Thursday, October 20, 2016

4 December: NO to RENZI’S P2 Constitutional Reform

On 4 December 2016 Italian electors will be called to vote on a Referendum on Constitutional reform and a new electoral law. The question posed to electors is: “Do you approve the text of the constitutional law concerning ‘norms for overcoming perfect bicameralism, the reduction in the number of parliamentarians, the containment of the costs of institutions, the abolition of CNEL [the advisory National Council for Economy and Labour] and the revision of Title V of Part II of the Constitution’ approved by the Italian Parliament and published in the Official Gazette n. 88 of 15 April 2016?" YES/NO. Being a confirmation and not an abrogation Referendum no quorum is required for its validity.
Such a question is tendentious. The constitutional law in question does not abolish the Senate, it simply transforms perfect bicameralism into asymmetric (and less directly democratic) bicameralism, turning the Senate into a Chamber elected by a selectorate of mayors and regional councillors among themselves, instead of being elected directly by “the people” as art. 1 of the 1948 Constitution provides. What the new law abolishes is the Senate’s power to bring down the government in a confidence vote, while retaining for the proposed Senate dual legislative powers on a broad range of questions, from local issues to European directives. The number of senators is reduced from 395 to 100 (21 mayors, 74 regional councillors and 5 nominated by the President) but there is almost no reduction in cost; far from the €500mn boasted of by Renzi, it is officially estimated at €50mn a year – equivalent to one day of Italian military expenditure, or a fraction of the tax that FIAT avoids by moving its headquarters to the Netherlands. And even that tiny cost reduction in keeping the Senate at all is matched by the only part time involvement (two days per month) of the new senators most of whose time naturally is taken up by their local administrative duties. The 630 members of the lower Chamber with their generous salaries, golden pensions and handshakes, bonuses, allowances and expenses entitlements, remain untouched.  
Il Fatto Quotidiano (11 October) proposes spelling out and unbundling the long mixed question drafted by the government asking specifically whether electors approve:
·  the abolition of elections for the Senate, which will be made up of mayors and regional councillors nominated by regional Councils i.e. by parties, not elected by the electorate, and empowered to legislate in the face of popular sovereignty;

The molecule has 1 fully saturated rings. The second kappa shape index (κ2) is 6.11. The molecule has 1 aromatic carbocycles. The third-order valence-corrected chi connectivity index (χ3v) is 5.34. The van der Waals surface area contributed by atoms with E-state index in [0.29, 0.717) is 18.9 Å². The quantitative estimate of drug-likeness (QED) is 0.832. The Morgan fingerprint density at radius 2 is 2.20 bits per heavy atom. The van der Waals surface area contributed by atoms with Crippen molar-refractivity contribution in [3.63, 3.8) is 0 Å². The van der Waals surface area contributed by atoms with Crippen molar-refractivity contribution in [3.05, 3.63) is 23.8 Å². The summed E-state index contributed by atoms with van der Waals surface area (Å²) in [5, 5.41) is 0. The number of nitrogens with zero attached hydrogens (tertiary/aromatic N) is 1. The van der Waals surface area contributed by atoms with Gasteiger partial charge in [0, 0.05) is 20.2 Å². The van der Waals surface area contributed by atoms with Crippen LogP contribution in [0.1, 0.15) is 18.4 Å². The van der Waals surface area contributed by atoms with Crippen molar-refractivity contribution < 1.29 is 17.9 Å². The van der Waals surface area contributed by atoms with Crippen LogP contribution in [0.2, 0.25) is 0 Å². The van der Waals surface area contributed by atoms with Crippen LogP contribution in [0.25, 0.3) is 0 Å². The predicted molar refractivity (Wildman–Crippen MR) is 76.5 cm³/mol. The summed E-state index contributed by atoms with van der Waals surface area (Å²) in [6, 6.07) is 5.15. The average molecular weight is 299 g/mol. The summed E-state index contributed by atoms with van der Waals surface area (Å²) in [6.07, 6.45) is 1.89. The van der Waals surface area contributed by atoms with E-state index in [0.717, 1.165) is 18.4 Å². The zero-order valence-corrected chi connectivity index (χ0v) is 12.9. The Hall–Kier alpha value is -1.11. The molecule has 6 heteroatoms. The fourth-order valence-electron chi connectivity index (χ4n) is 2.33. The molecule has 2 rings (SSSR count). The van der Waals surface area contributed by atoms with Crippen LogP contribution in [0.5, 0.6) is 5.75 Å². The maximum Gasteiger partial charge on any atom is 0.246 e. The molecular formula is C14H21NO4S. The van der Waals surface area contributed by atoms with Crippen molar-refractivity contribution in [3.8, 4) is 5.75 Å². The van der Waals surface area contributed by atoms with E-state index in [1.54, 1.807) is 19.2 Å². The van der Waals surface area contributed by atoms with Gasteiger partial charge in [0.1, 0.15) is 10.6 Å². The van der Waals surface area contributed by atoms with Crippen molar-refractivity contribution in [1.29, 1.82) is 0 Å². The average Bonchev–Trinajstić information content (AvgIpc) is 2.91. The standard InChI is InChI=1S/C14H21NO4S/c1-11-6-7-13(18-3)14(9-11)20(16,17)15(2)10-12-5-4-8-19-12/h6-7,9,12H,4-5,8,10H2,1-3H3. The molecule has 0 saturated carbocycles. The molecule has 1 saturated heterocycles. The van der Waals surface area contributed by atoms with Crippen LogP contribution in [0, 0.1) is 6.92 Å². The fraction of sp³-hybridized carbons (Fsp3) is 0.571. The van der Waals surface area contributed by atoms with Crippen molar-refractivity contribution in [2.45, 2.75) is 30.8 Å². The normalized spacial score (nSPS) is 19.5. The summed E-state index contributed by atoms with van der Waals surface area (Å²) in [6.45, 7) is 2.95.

·  the concession of parliamentary immunity (from surveillance, arrest and prosecution) to mayors and regional councillors nominated as senators without ever having been elected as legislators and therefore not entitled to that privilege;
·  the complication of methods for law approval, passing from 2 to 10, or to 7, 9 or 13 according to the interpretation given to the incomprehensible text of the reform;
·  the trebling, from 50,000 to 150,000, of the number of signatures needed to introduce a law by popular initiative;
·  the survival of a Senate that will be able to or be compelled to – according to the subject matter – re-vote and modify all the laws approved by the Chamber of Deputies, replicating and complicating the bicameralism (even in its reformed asymmetry rather than current parity) that is alleged to be abrogated;
·  the expropriation of the powers of Regions to protect their populations, territories, security and environment from useless large-scale, costly and polluting public works (such as the Turin-Lyon TAV, the Third Crossing [Valico], the bridge on the Messina Strait, oil drilling on land and at sea, regasification plants, etc.) which will be decided by the Prime Minister in Rome alone and in command.
In order to raise YES support falling behind in the South and on the Right Matteo Renzi has just resurrected the multibillion euro project of the longest suspension bridge in the world connecting Sicily with the mainland, associated with Silvio Berlusconi’s premiership, and which Renzi had fiercely opposed in 2012. The project was abandoned in 2013 because of its high costs and dubious benefits, it being a long-term mafia objective, and the strait’s vulnerability to earthquakes. There are more pressing needs and better growth-promoting projects in anti-seismic investment, rail and road transport improvements, and environmental protection and reclamation. Tony Barber in the Financial Times spoke of Renzi’s reforms as the “constitutional bridge to nowhere” – nicely put were it not for the fact that opening to the mafia does not lead to nowhere but to the further criminalisation of the Italian state.